For the July 4th weekend, I went to a friend’s cabin in the Russian River, California area. The town of Guerneville has tons of scenic photo opps and upon arriving, I was dismayed that I had forgotten to pack both my SLR camera and my little point and shoot. Luckily I had my iPhone with me. I couldn’t zoom in or add a perspective blur, but I was still able to get some really nice shots. Certainly any camera-enabled phone would do an equally good job.
When I returned to my Inbox this morning, my favorite roving panographer (if, in fact, there is such a term) had emailed to me his own stunning, low pixel image from a recent nature walk. Here is what Stanton Perry said about his photo, which was also taken with an iPhone, and its subsequent cartoon that uses our ToonIt! Photo plugin.
Digital Anarchy recently posted a spankin’ brand new online ToonIt! Gallery. This web page is a great way to see what folks are doing with our Adobe Photoshop cartooning software.
ToonIt! is fun and easy to use and gives you amazing results when transmogrifying your photographs into cartoons. (Technical term per Calvin and Hobbs, a favorite real cartoon.) This is especially true when ‘tooning’ the human face and form, which most cartoon tools fail at. Ours doesn’t.
Most people send us exactly that, children and women turned into cartoons. A refreshing change comes from Stanton Perry of Rendertek.com. When I first saw Stanton’s work, which are all gorgeous panoramas and thus the nickname in this entry’s title, I was blown away by how well ToonIt! works with architectural and landscape settings.
Panorama #1, traditional toon.
I always enjoy reading a breakdown of how the design process happens or where inspiration comes from. Some interesting sources are the Creative section of Communication Arts’ website; the Creativity blog on How magazine’s website; ideas from Moo.com‘s business card customers; and the illustration blogsite Drawn.ca.
Recently I designed a logo for our new CarToonIt! Bundle, which gives a discount on the purchase of ToonIt! Photo. This product bundle is our Adobe Photoshop cartooning software that now also works in Apple’s Aperture.
The CarToonIt! logo was pretty easy to make because I based it off our existing ToonIt! logo. But that short design process made me think about my design revisions for the ToonIt! logo, which happened over a few weeks’ time, and I thought it would be fun to post some of the iterations here. Enjoy!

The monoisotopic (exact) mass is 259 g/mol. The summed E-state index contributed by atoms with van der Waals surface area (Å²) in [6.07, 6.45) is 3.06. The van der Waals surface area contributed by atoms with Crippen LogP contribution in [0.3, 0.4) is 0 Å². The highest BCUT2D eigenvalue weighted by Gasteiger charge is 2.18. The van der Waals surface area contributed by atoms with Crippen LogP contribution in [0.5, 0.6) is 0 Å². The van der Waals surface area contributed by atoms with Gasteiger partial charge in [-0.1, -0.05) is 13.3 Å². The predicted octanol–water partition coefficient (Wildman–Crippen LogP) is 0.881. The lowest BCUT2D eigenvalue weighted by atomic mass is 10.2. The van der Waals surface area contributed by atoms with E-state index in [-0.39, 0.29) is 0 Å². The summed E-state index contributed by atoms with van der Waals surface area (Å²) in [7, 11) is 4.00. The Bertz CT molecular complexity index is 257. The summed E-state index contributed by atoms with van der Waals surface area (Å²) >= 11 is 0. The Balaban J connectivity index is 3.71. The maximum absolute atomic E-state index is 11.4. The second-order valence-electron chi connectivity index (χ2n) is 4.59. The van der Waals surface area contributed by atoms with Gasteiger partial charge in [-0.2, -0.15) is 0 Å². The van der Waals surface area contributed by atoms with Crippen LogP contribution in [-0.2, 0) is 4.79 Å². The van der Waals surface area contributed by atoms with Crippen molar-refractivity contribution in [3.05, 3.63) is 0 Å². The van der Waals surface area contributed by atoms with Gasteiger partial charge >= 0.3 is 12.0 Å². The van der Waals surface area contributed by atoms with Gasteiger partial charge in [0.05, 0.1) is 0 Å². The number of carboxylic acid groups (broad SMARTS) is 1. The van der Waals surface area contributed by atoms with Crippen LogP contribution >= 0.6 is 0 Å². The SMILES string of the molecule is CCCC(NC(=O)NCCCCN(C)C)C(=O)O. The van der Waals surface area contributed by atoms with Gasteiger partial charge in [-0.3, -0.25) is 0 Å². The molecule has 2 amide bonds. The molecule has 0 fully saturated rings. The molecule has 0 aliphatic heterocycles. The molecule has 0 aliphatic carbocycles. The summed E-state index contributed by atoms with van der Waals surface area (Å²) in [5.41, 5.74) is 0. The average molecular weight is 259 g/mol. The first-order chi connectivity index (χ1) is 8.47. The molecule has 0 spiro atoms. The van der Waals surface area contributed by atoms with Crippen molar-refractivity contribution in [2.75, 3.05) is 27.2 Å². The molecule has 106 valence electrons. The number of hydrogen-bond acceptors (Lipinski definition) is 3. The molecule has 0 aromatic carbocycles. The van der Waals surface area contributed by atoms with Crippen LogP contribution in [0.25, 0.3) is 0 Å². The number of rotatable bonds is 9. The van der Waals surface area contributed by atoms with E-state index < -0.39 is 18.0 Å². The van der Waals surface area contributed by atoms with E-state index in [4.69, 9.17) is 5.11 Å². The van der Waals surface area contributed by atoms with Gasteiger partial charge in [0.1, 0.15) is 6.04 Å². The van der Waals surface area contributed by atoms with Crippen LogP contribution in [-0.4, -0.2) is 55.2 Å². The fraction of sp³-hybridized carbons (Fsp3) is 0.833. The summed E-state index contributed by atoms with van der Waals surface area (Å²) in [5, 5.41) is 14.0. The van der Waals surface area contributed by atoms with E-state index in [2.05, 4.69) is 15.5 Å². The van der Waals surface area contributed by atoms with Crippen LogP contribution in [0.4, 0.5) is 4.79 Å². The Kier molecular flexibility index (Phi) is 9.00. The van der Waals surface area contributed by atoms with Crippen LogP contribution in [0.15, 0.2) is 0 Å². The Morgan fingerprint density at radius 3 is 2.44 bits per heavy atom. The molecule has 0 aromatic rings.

My original concept sketch:
Digital Anarchy has long been a fan of Artbeats.com stock footage. We have used their footage for demoing our products many times over our seven years of business. Recently I have also used the website iStockphoto.com. Mainly this is because Artbeats focuses on video footage, which our company used to use a lot of when we had video products. Now we are a Photoshop-centric company and need still images, and lots of ’em, to show what our products can do.
I’m doing some product development for our ToonIt! Photo plugin, and wound up playing with some personal photos as source material. Looking at my cat is typically more interesting than iStock and this is a great photo to cartoon. The subjects’ faces are aimed at the viewer and their facial details are very clear. I also like that the background is blurred out in the original. We were photographed in my kitchen and those kinds of environments often don’t look all that interesting, even as a cartoon.
Here’s the result with the ToonIt! defaults rendered out of Photoshop:
Our company, Digital Anarchy, creates a terrific ‘toon’ product called Toonit! Photo. This Adobe Photoshop cartooning plugin lets you turn photographs into a cartoon look very easily and quickly, and generally without changing the default settings.
But suppose you want to make a cartoon the old fashioned way? By hand! Or rather, by hand in the computer. Well, there are a few websites that I’ve been hanging around for inspiration. They are Drawn!, Deviant Art and MyToons. Continue reading Cartoons! But not ours.
Digital Anarchy launched our newest product, ToonIt! Photo, just before Christmas. It’s a fun new Adobe Photoshop plugin that’s cartooning software for photos and other graphics.
Unfortunately, the ToonIt! manual took a week longer than the product release. It’s always the little stuff, like forgetting to plug in in the toaster, that trips me up. You can get the ToonIt! Photo manual from here. I apologize for the wait. Writing manuals is _almost_ as difficult as reading them.
The cartoon results for Molotov Cupcake.
Yesterday we released our first new product in awhile. It’s an Adobe Photoshop plugin called ToonIt! Photo and the software creates absolutely gorgeous cartoons from photographs and other still images.
As I was working on the material for our launch, to keep myself amused late into the night, friends emailed me close-up photos of themselves. I would run a quick toon on the photo and sent the new image back. That was fun to do and a new word was born: ‘cartoodling’. It’s when you (ok, me) play around with a cartoon filter and just whittle and doodle the time away…
Below, my two late night helpers.
And remote support ;)
We’re all pretty excited around here at Digital Anarchy about our upcoming product release. Usually we don’t talk about products until they are released, but we pre-announced this product earlier in the year — err, a few times earlier in the year — and it’s finally hitting the market this week.
The product is ToonIt! Photo and you can see images, well, right here. You can also check out footage showing off last year’s release of ToonIt for video apps. The medium is different but the underlying software is the same.
Even though I am working through the weekend, I’m having a blast writing our manual and web pages and tutorial scripts. After all, how can it NOT be fun to turn yourself (and mom) into a cartoon?